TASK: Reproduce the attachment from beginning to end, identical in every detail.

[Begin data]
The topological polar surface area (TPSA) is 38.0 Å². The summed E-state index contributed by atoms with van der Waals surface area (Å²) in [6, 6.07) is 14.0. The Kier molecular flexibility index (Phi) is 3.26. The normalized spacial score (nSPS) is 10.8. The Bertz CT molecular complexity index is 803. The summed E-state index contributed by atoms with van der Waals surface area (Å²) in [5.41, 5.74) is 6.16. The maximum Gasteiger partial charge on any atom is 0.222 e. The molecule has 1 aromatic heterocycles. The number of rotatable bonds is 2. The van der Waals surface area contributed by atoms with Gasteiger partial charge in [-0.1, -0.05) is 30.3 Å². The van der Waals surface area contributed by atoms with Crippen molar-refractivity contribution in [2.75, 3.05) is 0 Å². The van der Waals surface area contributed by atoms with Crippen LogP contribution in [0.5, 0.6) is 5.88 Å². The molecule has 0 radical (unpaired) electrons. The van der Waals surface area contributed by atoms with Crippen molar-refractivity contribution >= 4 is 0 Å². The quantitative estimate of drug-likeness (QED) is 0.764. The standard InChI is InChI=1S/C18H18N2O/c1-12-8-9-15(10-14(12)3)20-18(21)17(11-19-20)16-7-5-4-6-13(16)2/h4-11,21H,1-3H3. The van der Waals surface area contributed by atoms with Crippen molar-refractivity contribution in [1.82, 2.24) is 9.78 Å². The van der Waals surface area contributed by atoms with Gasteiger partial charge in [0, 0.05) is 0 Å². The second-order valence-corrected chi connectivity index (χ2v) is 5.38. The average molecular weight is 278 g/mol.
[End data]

The topological polar surface area (TPSA) is 38.0 Å². The summed E-state index contributed by atoms with van der Waals surface area (Å²) in [6, 6.07) is 14.0. The Kier molecular flexibility index (Phi) is 3.26. The normalized spacial score (nSPS) is 10.8. The Bertz CT molecular complexity index is 803. The summed E-state index contributed by atoms with van der Waals surface area (Å²) in [5.41, 5.74) is 6.16. The maximum Gasteiger partial charge on any atom is 0.222 e. The molecule has 1 aromatic heterocycles. The number of rotatable bonds is 2. The van der Waals surface area contributed by atoms with Gasteiger partial charge in [-0.1, -0.05) is 30.3 Å². The van der Waals surface area contributed by atoms with Crippen molar-refractivity contribution in [2.75, 3.05) is 0 Å². The van der Waals surface area contributed by atoms with Crippen LogP contribution in [0.5, 0.6) is 5.88 Å². The molecule has 0 radical (unpaired) electrons. The van der Waals surface area contributed by atoms with Crippen molar-refractivity contribution >= 4 is 0 Å². The quantitative estimate of drug-likeness (QED) is 0.764. The standard InChI is InChI=1S/C18H18N2O/c1-12-8-9-15(10-14(12)3)20-18(21)17(11-19-20)16-7-5-4-6-13(16)2/h4-11,21H,1-3H3. The van der Waals surface area contributed by atoms with Crippen molar-refractivity contribution in [1.82, 2.24) is 9.78 Å². The van der Waals surface area contributed by atoms with Gasteiger partial charge in [0, 0.05) is 0 Å². The second-order valence-corrected chi connectivity index (χ2v) is 5.38. The average molecular weight is 278 g/mol.